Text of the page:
Sometimes we go a little overboard with this.
Sometimes the pain and suffering around us seems to block out everything else. Perfection is a fantasy, so the darkness is the only thing that matters. The darkness is stronger than everything, and we write about darkness for darkness’ sake.
Recently I read a blog post by the brilliant FC. Tait @ Of Enchantments and Escape that discussed the use of darkness in fiction, and it reminded me how passionately I feel about this subject. The post is actually a review of Six of Crows (which I haven’t actually read) but I still found it to be a very insightful post, and it’s partially thanks to that inspiration that I am writing this post. So thank you, FC. Tait!
When we write darkness for darkness’ sake, we are missing the point. Tait discussed this in her post. Because of how closely linked we are to darkness, we sometimes fall into the trap of glorifying it.
But we have to remember why the darkness exists. What makes darkness dark? Why are certain things abhorrent to us?
If everything was dark, we would have nothing to compare it to. Darkness would be all we knew, and so we wouldn’t even notice it.
But that’s not the case.
All the shadows are doing is proving to us the presence of the light.
(Listen to this lovely Switchfoot song. It was also an inspiration point for this post. You’re welcome.)
This is the way real life works. Pain exists because love exists. Not the other way around. It is the goodness of this world that creates such a sharp contrast with the evil. No matter how appalling the evil gets, it’s still proving how pure the goodness is. And that makes the goodness all the more worth fighting for.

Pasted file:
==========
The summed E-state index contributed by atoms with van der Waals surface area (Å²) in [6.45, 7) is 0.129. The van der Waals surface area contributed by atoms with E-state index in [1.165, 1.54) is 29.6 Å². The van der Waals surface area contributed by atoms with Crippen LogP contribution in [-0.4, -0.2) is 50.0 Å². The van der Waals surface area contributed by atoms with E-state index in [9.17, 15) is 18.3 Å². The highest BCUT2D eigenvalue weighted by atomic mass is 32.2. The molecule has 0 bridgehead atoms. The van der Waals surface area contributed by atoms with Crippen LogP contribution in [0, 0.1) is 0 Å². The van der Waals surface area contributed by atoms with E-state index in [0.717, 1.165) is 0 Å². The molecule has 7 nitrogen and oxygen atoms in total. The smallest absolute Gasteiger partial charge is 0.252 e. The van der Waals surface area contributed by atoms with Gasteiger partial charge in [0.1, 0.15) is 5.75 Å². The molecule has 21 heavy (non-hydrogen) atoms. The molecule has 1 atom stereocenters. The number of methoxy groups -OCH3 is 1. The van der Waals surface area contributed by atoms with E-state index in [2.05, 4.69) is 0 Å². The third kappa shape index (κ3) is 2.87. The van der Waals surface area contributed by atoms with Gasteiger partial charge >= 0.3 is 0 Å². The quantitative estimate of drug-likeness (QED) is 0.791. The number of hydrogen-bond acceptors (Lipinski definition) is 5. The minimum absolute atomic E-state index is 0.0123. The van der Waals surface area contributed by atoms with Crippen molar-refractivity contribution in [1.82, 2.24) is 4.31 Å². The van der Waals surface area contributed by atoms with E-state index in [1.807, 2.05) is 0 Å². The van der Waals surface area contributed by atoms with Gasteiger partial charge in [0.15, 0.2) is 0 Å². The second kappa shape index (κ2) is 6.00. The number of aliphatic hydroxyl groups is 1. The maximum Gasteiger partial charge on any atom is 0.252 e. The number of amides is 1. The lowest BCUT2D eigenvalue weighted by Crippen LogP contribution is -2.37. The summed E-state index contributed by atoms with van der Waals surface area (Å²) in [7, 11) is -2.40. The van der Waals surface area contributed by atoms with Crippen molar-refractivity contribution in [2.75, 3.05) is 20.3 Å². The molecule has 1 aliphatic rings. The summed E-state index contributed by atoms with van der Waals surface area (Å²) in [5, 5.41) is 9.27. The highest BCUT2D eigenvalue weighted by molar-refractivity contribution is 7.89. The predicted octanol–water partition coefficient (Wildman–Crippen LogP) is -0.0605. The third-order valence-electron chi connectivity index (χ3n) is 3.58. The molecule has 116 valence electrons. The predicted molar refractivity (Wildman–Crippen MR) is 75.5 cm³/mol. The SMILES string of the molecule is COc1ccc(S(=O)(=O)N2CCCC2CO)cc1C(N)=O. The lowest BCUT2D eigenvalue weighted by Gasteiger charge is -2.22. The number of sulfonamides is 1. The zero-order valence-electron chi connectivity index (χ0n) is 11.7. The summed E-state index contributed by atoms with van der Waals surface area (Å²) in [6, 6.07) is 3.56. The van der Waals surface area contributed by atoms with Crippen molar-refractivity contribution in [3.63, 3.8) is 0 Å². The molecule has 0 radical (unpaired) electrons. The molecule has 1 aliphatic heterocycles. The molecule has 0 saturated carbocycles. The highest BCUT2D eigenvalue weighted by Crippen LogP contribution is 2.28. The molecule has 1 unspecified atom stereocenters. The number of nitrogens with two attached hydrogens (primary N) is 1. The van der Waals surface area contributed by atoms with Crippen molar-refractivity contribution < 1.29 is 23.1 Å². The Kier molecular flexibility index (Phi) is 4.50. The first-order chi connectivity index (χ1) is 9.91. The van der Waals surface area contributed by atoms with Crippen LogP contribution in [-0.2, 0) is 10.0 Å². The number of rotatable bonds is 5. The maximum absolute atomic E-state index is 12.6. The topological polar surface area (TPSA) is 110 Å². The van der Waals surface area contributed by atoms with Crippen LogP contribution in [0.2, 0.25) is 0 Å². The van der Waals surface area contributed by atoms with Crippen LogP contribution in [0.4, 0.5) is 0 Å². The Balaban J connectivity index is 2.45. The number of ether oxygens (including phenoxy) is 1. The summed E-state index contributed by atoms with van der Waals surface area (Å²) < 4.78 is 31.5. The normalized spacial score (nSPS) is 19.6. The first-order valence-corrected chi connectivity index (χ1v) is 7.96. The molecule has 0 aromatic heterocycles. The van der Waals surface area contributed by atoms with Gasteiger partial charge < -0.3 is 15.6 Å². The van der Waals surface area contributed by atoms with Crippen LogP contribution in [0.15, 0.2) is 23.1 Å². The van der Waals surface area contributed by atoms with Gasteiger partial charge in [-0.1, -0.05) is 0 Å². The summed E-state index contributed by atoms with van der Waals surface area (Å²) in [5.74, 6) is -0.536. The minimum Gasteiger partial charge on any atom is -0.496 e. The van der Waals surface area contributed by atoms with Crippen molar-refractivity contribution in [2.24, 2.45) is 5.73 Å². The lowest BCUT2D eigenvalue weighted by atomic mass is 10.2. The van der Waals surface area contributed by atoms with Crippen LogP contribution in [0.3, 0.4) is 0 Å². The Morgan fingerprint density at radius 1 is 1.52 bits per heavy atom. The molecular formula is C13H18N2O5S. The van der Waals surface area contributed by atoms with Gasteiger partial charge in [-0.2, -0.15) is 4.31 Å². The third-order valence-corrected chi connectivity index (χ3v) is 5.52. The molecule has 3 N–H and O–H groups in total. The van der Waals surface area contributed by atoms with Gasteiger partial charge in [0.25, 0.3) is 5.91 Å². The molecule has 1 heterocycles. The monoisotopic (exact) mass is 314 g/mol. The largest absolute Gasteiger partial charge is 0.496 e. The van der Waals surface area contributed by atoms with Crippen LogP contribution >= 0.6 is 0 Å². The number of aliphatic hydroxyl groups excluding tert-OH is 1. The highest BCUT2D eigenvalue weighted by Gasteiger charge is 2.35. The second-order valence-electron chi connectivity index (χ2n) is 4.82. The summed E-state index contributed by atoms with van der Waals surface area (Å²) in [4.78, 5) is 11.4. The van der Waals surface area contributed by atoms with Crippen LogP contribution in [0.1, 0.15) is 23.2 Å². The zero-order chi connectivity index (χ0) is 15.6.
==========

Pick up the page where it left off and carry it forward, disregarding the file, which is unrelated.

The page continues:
That’s what our stories should be showing. We use darkness to accentuate the light. We use despair to illustrate the strength of hope. We go down to the blackest, most decrepit places in our souls to prove that we can get back out again. Stories can transcend the darkness that wants to suffocate us.
We write about darkness not because it’s the goal. Not because goodness is boring. We write about darkness because we all yearn for a way to disentangle ourselves from the darkness in our own lives, and stories give us a way to do that.
I want to write stories that go to dark, disturbing places, but not make them look cool. I want to bring hope to places that don’t know what hope is. (Yes, that’s a tad dramatic, but I can dream, can’t I?)
So don’t be afraid of the darkness. Face it head on. Plunge into the most broken, pain ridden places in the world, but don’t stay there. Don’t pretend it’s okay. Bring the light with you.
Sponge got very philosophical today. This often happens. It’s a bit like getting a cold. Maybe it’s also contagious like a cold. Who knows?
What do you think makes a story relatable? Why is fiction important? What do you think about perfect worlds and characters? How do you think we should use darkness in stories? Do you agree that the “shadow proves the sunshine” or do you have another theory? Please share with me any thoughts you have about what makes a good story!